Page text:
A libertarian inclined blog for teachers and learners of all ages. Comments, emails and links to other educational stuff welcome.

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Next entry: USA education blog favorites
Previous entry: On choice and inequality
Tuesday April 08 2008

Earlier in the week I received a press release from something called TutorByTxt.com, which I actually think is rather interesting.  Here it is:

Look at any group of teenagers and no matter what their background or social group, they all have one thing in common, the mobile phone. The mobile is now a ubiquitous part of any teenagers kit.

TutorByTxt.com is a new service that is using the affinity teenagers have for their mobile phones and turning them into a education tools to help them pass their exams.

The service allows pupils to receive daily texts that are the modern day flash cards for GCSE subjects. They also provide pairs of texts that arrive as a question and answer to test the pupil’s knowledge of the subject.

The schools service allows teachers to choose either our texts or write their own text cue cards or Q and A pairs, then send them to groups of pupils. Because SMS will work on almost all phones, compatibility is not an issue. All texts are delivered after 4pm so as not to disrupt the school day.

The Parent version of the service allows the parent to receive the same text as their children, or they can send the question to the child and have the answer sent to their phone.

Martin Baker the managing director of TutorByTxt.com commented that he was looking at how to integrate the mobile phone into education in a simple and effective way. There is a drive to build ever more powerful applications for phones but sometimes simple works.

It is a measure of how interested I am by this press release that I am willing to reproduce the phrase “Martin Baker the managing director of TutorByTxt.com commented ...”.  This usage suggests a non-existent social event at which this non-existent commenting happened.  No it didn’t.  No he didn’t.  Somebody wrote it, most likely Martin Baker himself, alone, in his office, or maybe his bedroom.  I know, I know, this is how press releases are written by people who know how to write them.  And I despise it, and I invite you to despite is also.  But, I let that pass.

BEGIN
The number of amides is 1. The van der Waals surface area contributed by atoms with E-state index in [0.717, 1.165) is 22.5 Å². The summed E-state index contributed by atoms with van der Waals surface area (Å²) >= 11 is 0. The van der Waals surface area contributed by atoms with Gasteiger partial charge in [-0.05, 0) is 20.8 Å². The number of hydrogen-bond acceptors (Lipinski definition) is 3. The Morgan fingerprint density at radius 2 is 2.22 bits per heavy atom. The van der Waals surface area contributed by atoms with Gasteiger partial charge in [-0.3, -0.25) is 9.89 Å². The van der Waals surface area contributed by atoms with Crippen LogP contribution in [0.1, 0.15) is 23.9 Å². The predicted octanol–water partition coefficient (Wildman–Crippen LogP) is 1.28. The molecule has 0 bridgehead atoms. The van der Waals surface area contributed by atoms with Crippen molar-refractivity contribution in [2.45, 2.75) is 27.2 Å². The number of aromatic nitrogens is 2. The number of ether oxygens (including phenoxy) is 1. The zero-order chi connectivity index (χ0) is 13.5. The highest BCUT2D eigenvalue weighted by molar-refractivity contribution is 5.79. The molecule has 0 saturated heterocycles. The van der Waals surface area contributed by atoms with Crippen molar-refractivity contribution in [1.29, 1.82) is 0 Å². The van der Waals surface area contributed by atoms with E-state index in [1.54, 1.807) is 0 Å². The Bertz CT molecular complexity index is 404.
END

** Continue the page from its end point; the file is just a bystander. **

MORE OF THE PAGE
Talking to other parents it was noticeable that most had not been through the same structure of education as their children are now going through, either because of the change to the Key Stage structure and exams or because they attended a school in a different country. A common comment was that they were getting left behind by their child’s homework. I was looking for a solution that could allow them to be more involved. By using the txt service parents can get more involved with their child’s education.

The service is has launched with GCSE texts in Maths and Science.

Future developments in the pipeline are texts in different languages for parents and pupils new to the UK.

I have no idea whether or how this works, or if it will catch on.  But it’s an interesting line of thinking.  Plus I’m prejudiced in favour of mentioning it because it’s not from the USA.

However, I suspect that the educational impact of texting will be far more subtle than just what you get when you stick “education” on top of it.  I mean, regular telephones have already changed the world, but their “educational impact” is rather hard to track.  Well, let’s see if these guys send out any more press releases.  I suspect that not a lot more will be heard about this, but I’d enjoy being wrong.